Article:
“Though one may be overpowered, two can defend themselves. A cord of three strands is not quickly broken.” 
All through the passage it’s talking about two…two, two, two, and then all of a sudden three is introduced, and it says, “A cord of three strands is not easily broken.” When you have a Christ-centered marriage, He becomes the third strand. He is what keeps you together. He is what brings joy into your home. And this is an opportunity for your marriage and your family to flourish. 

Now God created man and woman quite differently. That’s no surprise. Most men communicate by looking for a solution. We’re looking for the facts. We want to bring resolution. We want to get things solved. And women don’t communicate that way at all. They want to communicate through their feelings. 

Guys there are times when you must go out on a limb with your spouse and transparently and honestly communicate what is on your heart. It might seem like an interruption and you might start to be defensive, but hopefully it will cause you to listen and to change. You see, “Marriage is not a debate to be won. It is a dance to be enjoyed.”  

If one spouse places a higher priority on the kids rather than on their mate, it will cause problems years later when you have an empty nest. The kids will grow up; they will leave home, and you will look at each other and you have nothing to talk about. What that shows is that all those years of marriage your marriage was side-by-side instead of face-to-face. 

That’s why we need to have a Christ-centered marriage where prayer is a part of that relationship, with constant tweaks and constant improvements and just honest communication asking, “How can I be a better spouse?”

Now some of you are single parents and you’re trying to overcome the conflict and tension that used to be present in that rough relationship that you were a part of. And now you’ve found after the divorce that there still is conflict and there still is frustration. It still exists maybe just in a different form. Maybe it’s over the custody. Maybe it’s over the fact that your ex is with someone else now and that they don’t parent the way that you would want your kids parented. 

I would say to those of you who are in that situation, my heart goes out to you. But make wise decisions in the setting that you find yourself in. Make certain that you’re making wise choices that set you up for a Christ-centered marriage should God bring that your direction. 

The best way to have a joyful family is to have that base of a personal relationship with Jesus Christ and then to have a Christ-centered marriage, and finally to have children who understand their purpose. You see, our children are fed a steady diet that they are here by accident, that they’re the result of a cosmic explosion or that they evolved from a monkey. And yet we wonder why our young people struggle with their self-image and they struggle with discovering their purpose in life and who they are? 

People say, “Well, you live, you die, but first you pay taxes—that’s all there is to it. There’s nothing more; there’s nothing less.” If that’s true, what a futile existence this life would be. That’s why our children need to know who they are and why they are here. God created them. He created each of us in His image.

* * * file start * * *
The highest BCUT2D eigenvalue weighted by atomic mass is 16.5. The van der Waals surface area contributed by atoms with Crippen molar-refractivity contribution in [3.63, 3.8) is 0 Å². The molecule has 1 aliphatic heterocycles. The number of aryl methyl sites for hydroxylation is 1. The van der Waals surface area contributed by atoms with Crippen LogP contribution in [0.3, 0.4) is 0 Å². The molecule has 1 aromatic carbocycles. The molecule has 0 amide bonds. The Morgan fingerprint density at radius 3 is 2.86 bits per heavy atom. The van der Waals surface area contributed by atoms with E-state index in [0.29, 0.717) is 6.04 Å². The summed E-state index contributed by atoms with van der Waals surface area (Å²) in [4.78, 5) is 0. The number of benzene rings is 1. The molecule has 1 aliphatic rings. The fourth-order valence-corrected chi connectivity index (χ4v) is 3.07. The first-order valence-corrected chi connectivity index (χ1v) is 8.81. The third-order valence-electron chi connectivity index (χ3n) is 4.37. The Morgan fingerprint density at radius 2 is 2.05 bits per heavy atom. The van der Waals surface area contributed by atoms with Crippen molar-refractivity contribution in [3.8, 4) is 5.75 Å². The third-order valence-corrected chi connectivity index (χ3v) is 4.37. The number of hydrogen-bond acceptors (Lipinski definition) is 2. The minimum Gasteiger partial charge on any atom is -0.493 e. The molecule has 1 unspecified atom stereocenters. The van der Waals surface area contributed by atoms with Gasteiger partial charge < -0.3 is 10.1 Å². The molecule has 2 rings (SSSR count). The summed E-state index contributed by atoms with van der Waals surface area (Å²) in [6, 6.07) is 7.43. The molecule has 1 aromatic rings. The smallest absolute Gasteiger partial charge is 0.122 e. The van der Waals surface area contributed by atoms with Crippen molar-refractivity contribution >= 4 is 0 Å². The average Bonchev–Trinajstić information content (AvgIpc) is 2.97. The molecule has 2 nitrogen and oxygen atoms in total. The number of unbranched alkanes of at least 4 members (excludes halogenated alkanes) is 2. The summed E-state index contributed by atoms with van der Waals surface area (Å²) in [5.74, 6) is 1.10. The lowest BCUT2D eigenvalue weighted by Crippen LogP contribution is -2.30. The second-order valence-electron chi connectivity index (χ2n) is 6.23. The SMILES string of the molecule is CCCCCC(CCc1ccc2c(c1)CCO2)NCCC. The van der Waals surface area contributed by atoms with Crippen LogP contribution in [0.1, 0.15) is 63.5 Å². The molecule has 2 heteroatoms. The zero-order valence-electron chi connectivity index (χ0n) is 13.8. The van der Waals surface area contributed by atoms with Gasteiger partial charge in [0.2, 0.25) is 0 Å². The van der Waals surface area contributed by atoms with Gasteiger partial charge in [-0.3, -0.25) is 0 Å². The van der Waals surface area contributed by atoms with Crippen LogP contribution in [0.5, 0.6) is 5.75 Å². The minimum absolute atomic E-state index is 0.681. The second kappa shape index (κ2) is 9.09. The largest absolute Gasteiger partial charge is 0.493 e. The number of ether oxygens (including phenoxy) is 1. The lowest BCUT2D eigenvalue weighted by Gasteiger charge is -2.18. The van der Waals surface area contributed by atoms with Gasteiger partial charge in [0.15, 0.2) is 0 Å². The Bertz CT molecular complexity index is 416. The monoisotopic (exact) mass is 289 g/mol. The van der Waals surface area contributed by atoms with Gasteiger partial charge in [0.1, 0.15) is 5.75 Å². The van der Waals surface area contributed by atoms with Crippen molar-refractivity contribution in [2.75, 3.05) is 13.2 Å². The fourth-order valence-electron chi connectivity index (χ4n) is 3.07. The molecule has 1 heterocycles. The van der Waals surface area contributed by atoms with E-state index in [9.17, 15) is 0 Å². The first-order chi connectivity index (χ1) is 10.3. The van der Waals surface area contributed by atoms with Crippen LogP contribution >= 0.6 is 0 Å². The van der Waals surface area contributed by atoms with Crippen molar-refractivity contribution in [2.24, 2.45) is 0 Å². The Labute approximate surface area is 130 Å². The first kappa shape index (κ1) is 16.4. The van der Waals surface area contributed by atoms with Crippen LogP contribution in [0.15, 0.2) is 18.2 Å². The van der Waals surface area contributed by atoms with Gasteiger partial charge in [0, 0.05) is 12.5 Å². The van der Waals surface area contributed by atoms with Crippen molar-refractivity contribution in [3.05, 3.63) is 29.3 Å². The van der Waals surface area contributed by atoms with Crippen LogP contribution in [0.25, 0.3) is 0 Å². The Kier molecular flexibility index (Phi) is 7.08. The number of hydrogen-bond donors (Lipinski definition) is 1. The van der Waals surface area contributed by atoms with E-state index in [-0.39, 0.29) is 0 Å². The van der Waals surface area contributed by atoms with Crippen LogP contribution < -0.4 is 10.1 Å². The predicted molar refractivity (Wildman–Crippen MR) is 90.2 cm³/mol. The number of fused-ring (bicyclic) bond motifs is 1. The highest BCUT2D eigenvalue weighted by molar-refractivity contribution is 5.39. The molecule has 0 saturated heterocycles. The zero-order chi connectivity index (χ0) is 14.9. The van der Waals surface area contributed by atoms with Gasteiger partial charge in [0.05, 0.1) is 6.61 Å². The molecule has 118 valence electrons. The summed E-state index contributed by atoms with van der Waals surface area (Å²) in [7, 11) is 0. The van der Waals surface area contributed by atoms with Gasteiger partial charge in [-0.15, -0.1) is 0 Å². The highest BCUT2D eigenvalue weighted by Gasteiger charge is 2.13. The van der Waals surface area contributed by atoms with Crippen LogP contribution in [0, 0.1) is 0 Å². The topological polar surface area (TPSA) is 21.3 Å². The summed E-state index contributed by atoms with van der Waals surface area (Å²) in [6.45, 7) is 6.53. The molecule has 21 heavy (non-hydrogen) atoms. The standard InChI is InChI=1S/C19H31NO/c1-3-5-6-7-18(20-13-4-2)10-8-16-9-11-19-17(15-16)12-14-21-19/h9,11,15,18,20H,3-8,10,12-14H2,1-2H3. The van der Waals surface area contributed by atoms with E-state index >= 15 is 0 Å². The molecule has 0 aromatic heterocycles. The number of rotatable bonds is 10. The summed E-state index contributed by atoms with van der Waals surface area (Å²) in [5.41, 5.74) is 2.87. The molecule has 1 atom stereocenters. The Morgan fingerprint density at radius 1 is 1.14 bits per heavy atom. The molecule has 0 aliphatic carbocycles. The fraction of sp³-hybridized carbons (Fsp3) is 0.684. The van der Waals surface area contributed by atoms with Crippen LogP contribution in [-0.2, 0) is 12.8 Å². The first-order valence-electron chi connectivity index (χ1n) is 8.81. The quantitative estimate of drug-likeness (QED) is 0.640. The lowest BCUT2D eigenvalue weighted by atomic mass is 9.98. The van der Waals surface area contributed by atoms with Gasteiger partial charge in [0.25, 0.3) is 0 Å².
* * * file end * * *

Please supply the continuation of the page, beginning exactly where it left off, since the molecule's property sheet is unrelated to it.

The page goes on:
So teach your children who they are and teach them why they are here. We are put on this earth to bring glory and honor to God. That is God’s general will for us and for our children. 
And the church must improve in this area of marriage and family. The influence and the power of the church are negated when our marriages look like the worlds. And the reason that this is so important in our culture at this time is that when it comes to Biblical truth and the sacredness of marriage, our voice, as Christians and as the church, is muted if our marriages don’t reflect the values that we espouse in Christ. 

What is the purpose of the church if we look like the rest of the world? What is the benefit of a body of believers if we merely come together for a weekly dose of information and inspiration but we never truly allow transformation to take place in our marriages and in our homes and our families? 
Usually we run into trouble when we try to do it all on our own. And we say, “God, I got this. I got this figured out.” And we’re not willing to get help from Him. That’s when the trouble starts; alone leads to a fragmented relationship—not just from your spouse but also from your Heavenly Father. 
And I think you will find the same is true in your marriage. It doesn’t mean that there won’t be some bumps along the way. It doesn’t ensure that one of you will never get off the path. But it does mean that you’ll be able to go faster, farther and be more fulfilled. And if there is joy in your marriage, it will spill over to your family.

There is no greater disappointment for a Christian parent than when their child is not walking in the truth. And my prayers and my heart goes out to all the families in this church. It’s not easy these days. It is tough. 

But if we continue to turn to God’s Word, if we rely upon one another, if we trust in the Spirit of God, if we allow Him to dictate our decisions and we trust in what His plan is for our life rather than what our own agenda is—incredible things can happen. And my prayer is that you will become the family that God wants you to be: not a perfect family and not a pretend family but a family who loves the Lord.